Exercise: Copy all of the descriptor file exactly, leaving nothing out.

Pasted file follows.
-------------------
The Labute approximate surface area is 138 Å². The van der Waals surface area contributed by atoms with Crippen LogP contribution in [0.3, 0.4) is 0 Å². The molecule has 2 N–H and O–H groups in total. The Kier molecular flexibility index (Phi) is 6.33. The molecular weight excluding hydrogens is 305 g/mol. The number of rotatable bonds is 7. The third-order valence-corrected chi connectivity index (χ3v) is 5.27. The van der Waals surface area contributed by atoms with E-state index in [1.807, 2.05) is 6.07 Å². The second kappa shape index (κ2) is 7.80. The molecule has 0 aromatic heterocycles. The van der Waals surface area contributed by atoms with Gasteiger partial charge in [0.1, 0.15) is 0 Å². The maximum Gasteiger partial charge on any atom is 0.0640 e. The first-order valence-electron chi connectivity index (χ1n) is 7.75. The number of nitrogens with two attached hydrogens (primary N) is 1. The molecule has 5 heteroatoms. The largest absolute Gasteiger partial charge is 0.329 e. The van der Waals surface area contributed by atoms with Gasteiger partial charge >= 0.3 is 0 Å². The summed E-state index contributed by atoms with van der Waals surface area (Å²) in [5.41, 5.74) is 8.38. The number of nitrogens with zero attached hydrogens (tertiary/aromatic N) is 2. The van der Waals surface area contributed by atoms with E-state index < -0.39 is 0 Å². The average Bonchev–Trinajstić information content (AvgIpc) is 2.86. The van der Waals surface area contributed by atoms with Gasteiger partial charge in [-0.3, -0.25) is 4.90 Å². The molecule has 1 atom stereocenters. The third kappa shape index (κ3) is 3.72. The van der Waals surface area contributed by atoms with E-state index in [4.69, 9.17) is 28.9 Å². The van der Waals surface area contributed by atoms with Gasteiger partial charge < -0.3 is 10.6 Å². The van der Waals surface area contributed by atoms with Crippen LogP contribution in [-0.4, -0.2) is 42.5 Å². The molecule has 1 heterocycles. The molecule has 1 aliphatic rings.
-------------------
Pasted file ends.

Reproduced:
The Labute approximate surface area is 138 Å². The van der Waals surface area contributed by atoms with Crippen LogP contribution in [0.3, 0.4) is 0 Å². The molecule has 2 N–H and O–H groups in total. The Kier molecular flexibility index (Phi) is 6.33. The molecular weight excluding hydrogens is 305 g/mol. The number of rotatable bonds is 7. The third-order valence-corrected chi connectivity index (χ3v) is 5.27. The van der Waals surface area contributed by atoms with E-state index in [1.807, 2.05) is 6.07 Å². The second kappa shape index (κ2) is 7.80. The molecule has 0 aromatic heterocycles. The van der Waals surface area contributed by atoms with Gasteiger partial charge in [0.1, 0.15) is 0 Å². The maximum Gasteiger partial charge on any atom is 0.0640 e. The first-order valence-electron chi connectivity index (χ1n) is 7.75. The number of nitrogens with two attached hydrogens (primary N) is 1. The molecule has 5 heteroatoms. The largest absolute Gasteiger partial charge is 0.329 e. The van der Waals surface area contributed by atoms with Gasteiger partial charge >= 0.3 is 0 Å². The summed E-state index contributed by atoms with van der Waals surface area (Å²) in [5.41, 5.74) is 8.38. The number of nitrogens with zero attached hydrogens (tertiary/aromatic N) is 2. The van der Waals surface area contributed by atoms with E-state index < -0.39 is 0 Å². The average Bonchev–Trinajstić information content (AvgIpc) is 2.86. The van der Waals surface area contributed by atoms with Gasteiger partial charge in [-0.3, -0.25) is 4.90 Å². The molecule has 1 atom stereocenters. The third kappa shape index (κ3) is 3.72. The van der Waals surface area contributed by atoms with E-state index in [4.69, 9.17) is 28.9 Å². The van der Waals surface area contributed by atoms with Gasteiger partial charge < -0.3 is 10.6 Å². The van der Waals surface area contributed by atoms with Crippen LogP contribution in [-0.4, -0.2) is 42.5 Å². The molecule has 1 heterocycles. The molecule has 1 aliphatic rings.